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dc.contributor.advisorHoly, Ladislav
dc.contributor.authorMohamed-Salih, El Tigani Mustafa
dc.coverage.spatial190 p.en_US
dc.description.abstractThis thesis is concerned with the social organization of the Zaghawa Muslim community in the Northern Darfur province of the Republic of the Sudan. The Zaghawa are internally divided into two distinct groups beri and mai. The former constitute the majority of the Zaghawa society whereas the latter are a minority group of hereditarly and occupationally specialized craftsmen (blacksmiths, hunters, potters, healers and diviners). Although the two groups claim to be adherents of Islam, the beri are of the belief that the mal are pagans and religiously Impure. To avoid being contaminated by the mal, the beri adopt endo-gamous marriages, residential segregation and restricted comnensality. The thesis critically examines the literature on caste and considers the divergent views on whether caste is confined to India or a universal phenomenon which can possibly be encountered in Africa as well. The author maintains that the narrow definition of the term caste as a unique phenomenon confined to India is inappropriate for there exist many societies outside India which share the structural and cultural features of the Indian caste system. Hence he suggests that the term caste should be broadly defined to embrace any society which displays the characteristic features of caste irrespective of its geographical location. Despite the Zaghawa being broadly divided into beri and mai, sociologically more Important Is their categorization into kire bor, miskin and mal. The thesis explains how the Zaghawa society represents a caste-like system and shows how both the marginal kire bor and miskin are able to achieve social mobility whereas It Is impossible for the mal to do so. The study also focuses on the role of the kinship solidarity and village membership in maintaining social security and community welfare, It also examines how the Zaghawa traditionally respond to drought and famine and explains why their traditional institutions of coping with famine failed to save them from the late famine disaster which occured in the African Sahel.en_US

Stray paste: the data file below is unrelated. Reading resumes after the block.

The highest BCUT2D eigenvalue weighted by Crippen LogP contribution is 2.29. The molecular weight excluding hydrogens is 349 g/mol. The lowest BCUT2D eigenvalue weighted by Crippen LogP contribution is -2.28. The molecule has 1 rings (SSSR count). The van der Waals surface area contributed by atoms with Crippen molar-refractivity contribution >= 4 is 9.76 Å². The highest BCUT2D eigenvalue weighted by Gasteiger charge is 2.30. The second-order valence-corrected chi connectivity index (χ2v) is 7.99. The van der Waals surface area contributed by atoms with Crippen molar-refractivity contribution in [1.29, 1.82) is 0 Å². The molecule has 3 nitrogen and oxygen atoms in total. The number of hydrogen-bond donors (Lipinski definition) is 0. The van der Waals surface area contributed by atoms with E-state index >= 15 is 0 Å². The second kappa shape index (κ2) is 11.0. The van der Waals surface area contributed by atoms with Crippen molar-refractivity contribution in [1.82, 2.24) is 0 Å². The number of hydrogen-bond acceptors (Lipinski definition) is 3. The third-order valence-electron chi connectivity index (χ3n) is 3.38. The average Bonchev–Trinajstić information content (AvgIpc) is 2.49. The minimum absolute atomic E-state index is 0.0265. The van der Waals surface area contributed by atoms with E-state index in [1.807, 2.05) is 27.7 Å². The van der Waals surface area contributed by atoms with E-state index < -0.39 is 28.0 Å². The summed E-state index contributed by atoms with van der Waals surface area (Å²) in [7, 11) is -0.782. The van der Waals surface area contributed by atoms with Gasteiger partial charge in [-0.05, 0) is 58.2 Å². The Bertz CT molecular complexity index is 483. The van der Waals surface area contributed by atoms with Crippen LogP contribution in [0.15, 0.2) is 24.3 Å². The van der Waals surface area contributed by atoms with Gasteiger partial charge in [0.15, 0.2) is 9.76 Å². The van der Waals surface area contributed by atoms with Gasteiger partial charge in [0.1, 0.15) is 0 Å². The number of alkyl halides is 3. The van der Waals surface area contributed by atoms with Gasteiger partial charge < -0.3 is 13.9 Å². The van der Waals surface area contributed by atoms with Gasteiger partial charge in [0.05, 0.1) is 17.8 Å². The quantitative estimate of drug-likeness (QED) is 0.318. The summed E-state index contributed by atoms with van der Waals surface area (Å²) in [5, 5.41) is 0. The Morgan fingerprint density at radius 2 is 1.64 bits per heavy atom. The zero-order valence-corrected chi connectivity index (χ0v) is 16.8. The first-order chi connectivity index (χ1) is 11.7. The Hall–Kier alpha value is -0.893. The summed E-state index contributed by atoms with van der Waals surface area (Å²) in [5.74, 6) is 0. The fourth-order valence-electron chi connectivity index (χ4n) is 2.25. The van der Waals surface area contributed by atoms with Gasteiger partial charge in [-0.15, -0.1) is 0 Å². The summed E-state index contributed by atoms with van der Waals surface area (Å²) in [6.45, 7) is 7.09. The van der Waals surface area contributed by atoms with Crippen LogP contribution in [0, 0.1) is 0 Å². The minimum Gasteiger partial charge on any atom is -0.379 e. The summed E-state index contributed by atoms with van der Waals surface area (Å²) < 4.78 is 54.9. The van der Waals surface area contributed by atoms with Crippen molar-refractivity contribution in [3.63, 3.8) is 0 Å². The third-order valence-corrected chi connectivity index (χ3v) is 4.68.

dc.publisherUniversity of St Andrews
dc.subject.lcshSudan--Social conditionsen
dc.titleSocial stratification among the Zaghawa Muslim community in the Sudanen_US
dc.contributor.sponsorUniversity of Khartoumen_US
dc.type.qualificationnameMPhil Master of Philosophyen_US
dc.publisher.institutionThe University of St Andrewsen_US

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